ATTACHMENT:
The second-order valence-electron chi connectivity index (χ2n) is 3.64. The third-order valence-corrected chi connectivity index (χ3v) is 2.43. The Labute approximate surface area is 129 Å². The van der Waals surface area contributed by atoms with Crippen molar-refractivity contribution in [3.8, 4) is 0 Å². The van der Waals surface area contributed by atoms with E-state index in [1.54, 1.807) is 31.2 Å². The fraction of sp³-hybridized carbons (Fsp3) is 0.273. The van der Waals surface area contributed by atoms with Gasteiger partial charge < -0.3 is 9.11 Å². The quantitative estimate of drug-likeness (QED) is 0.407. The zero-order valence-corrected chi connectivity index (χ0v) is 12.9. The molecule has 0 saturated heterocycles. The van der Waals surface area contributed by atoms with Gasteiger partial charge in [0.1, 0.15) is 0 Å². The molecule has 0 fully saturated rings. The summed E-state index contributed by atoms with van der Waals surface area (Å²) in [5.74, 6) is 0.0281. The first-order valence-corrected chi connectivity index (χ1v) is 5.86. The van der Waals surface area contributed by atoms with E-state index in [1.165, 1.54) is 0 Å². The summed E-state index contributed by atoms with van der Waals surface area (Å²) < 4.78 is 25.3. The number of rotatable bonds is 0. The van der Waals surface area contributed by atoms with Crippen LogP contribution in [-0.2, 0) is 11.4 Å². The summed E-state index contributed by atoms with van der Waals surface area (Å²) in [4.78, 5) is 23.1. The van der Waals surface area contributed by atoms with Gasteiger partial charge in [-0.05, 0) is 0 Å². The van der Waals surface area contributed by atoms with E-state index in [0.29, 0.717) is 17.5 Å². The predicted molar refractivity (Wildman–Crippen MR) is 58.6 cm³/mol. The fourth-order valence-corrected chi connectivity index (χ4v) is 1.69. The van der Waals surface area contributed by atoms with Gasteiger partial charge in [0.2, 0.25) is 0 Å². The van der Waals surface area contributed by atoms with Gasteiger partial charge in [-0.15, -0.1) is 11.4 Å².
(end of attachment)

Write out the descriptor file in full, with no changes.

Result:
The second-order valence-electron chi connectivity index (χ2n) is 3.64. The third-order valence-corrected chi connectivity index (χ3v) is 2.43. The Labute approximate surface area is 129 Å². The van der Waals surface area contributed by atoms with Crippen molar-refractivity contribution in [3.8, 4) is 0 Å². The van der Waals surface area contributed by atoms with E-state index in [1.54, 1.807) is 31.2 Å². The fraction of sp³-hybridized carbons (Fsp3) is 0.273. The van der Waals surface area contributed by atoms with Gasteiger partial charge < -0.3 is 9.11 Å². The quantitative estimate of drug-likeness (QED) is 0.407. The zero-order valence-corrected chi connectivity index (χ0v) is 12.9. The molecule has 0 saturated heterocycles. The van der Waals surface area contributed by atoms with Gasteiger partial charge in [0.1, 0.15) is 0 Å². The molecule has 0 fully saturated rings. The summed E-state index contributed by atoms with van der Waals surface area (Å²) in [5.74, 6) is 0.0281. The first-order valence-corrected chi connectivity index (χ1v) is 5.86. The van der Waals surface area contributed by atoms with E-state index in [1.165, 1.54) is 0 Å². The summed E-state index contributed by atoms with van der Waals surface area (Å²) < 4.78 is 25.3. The number of rotatable bonds is 0. The van der Waals surface area contributed by atoms with Crippen LogP contribution in [-0.2, 0) is 11.4 Å². The summed E-state index contributed by atoms with van der Waals surface area (Å²) in [4.78, 5) is 23.1. The van der Waals surface area contributed by atoms with Gasteiger partial charge in [-0.05, 0) is 0 Å². The van der Waals surface area contributed by atoms with E-state index in [0.29, 0.717) is 17.5 Å². The predicted molar refractivity (Wildman–Crippen MR) is 58.6 cm³/mol. The fourth-order valence-corrected chi connectivity index (χ4v) is 1.69. The van der Waals surface area contributed by atoms with Gasteiger partial charge in [0.2, 0.25) is 0 Å². The van der Waals surface area contributed by atoms with Gasteiger partial charge in [-0.15, -0.1) is 11.4 Å².